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Jon Talton

Analysis and commentary on economic news, trends and issues, with an emphasis on Seattle and the Northwest.

October 2, 2013 at 11:57 AM

Barbarians at the Gates: The real agenda of Microsoft’s dissident investors

Microsoft founder and Chairman Bill Gates. (Photo by Ramin Talaie/Getty Images)

Microsoft founder and Chairman Bill Gates. (Photo by Ramin Talaie/Getty Images)

According to Reuters, three of Microsoft’s largest institutional shareholders want Bill Gates to step down as chairman. The story says, “The three investors are concerned that Gates’ presence on the board effectively blocks the adoption of new strategies and would limit the power of a new chief executive to make substantial changes. In particular, they point to Gates’ role on the special committee searching for Ballmer’s successor.”

One can make the case against Gates by saying the author of The Road Ahead missed the on-ramps to search, smart phones and tablets. Whatever the alleged sins of CEO Steve Ballmer — stack ranking, excessive and toxic bureaucracy — were countenanced by Chairman BillG. On the other hand, Gates is the co-founder and first chief executive of the company, and one of the most respected technology leaders in history. He remains widely beloved in the company and a connection with its old glory. He is the largest individual shareholder. Also, having a separate chairman and chief executive officer generally makes for more healthy corporate governance.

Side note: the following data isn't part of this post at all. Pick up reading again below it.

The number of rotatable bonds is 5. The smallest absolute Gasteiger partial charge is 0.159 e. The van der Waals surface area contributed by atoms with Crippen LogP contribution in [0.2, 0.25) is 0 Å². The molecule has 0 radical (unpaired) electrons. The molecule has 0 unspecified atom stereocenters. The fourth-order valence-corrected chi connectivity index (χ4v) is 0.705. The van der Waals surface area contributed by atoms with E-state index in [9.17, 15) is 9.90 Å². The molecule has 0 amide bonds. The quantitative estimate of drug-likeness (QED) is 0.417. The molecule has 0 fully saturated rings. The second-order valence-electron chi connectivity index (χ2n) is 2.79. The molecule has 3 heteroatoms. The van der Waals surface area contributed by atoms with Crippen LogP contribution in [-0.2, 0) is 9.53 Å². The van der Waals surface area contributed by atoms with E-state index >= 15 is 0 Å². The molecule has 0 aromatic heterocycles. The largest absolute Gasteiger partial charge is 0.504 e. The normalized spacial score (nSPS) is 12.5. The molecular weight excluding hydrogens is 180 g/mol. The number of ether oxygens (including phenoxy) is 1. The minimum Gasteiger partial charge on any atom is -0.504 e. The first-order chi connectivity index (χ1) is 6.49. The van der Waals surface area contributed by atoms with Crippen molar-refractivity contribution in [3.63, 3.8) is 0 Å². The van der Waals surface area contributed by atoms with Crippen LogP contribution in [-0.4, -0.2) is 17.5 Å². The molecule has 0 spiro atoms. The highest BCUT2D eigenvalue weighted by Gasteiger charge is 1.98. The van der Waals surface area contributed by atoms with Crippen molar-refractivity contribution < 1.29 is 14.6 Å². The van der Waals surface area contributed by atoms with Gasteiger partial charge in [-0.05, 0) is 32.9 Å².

But if that last assertion is so, why has Microsoft’s stock price stagnated? This cuts to the heart of the effort — or trial balloon — to move Gates aside and presumably bring in an imperial chairman-chief executive.

In some ways, Microsoft operates on an older corporate model, marked by such characteristics as the need to satisfy many goods and stakeholders, and where the company’s health was aligned with that of its key locations. Thus, Microsoft has 42,000 employees in the Puget Sound region and it’s difficult to go to a civic event that doesn’t have Microsoft as a partner, sponsor or participant. This is the way most of corporate America operated until around 1980. Microsoft has had notable successes along with blunders and continues to make huge sums of money. To be sure, Microsoft is a modern corporate giant, with everything from a global presence to efforts at (perfectly legal) tax avoidance. But there’s something bracingly old-school about it, too.

That’s what these dissident institutions hate. Most major companies have only one goal: Maximize short-term profits to raise the stock price. You can bet this would be served by dramatic reductions in employment in the Seattle area, moving more jobs offshore, selling and spinning off units for a quick gain and to momentarily bedazzle the Wall Street Boyz. For more than 30 years, this looting mentality has become orthodoxy in corporate America, with staggering collateral damage to communities, jobs, wages, competitiveness and innovation.

Microsoft needs to return to its roots of innovation and hyper-competitiveness. If anything, this argues for more BillG. And I know many of you want St. Alan Mulally to come back home as corporate savior, and maybe that could help, maybe not. Either way, the institutions grumbling against Gates do not have Microsoft’s best interests anywhere on their to-do list. Instead, it is a rich target, ripe for the pickin’.

And Don’t Miss: JPMorgan settlement complicated by Washington Mutual | Reuters

Today’s Econ Haiku:

The shutdown, priced in

But now investors can see

Default’s cost, priceless

Comments | More in Microsoft

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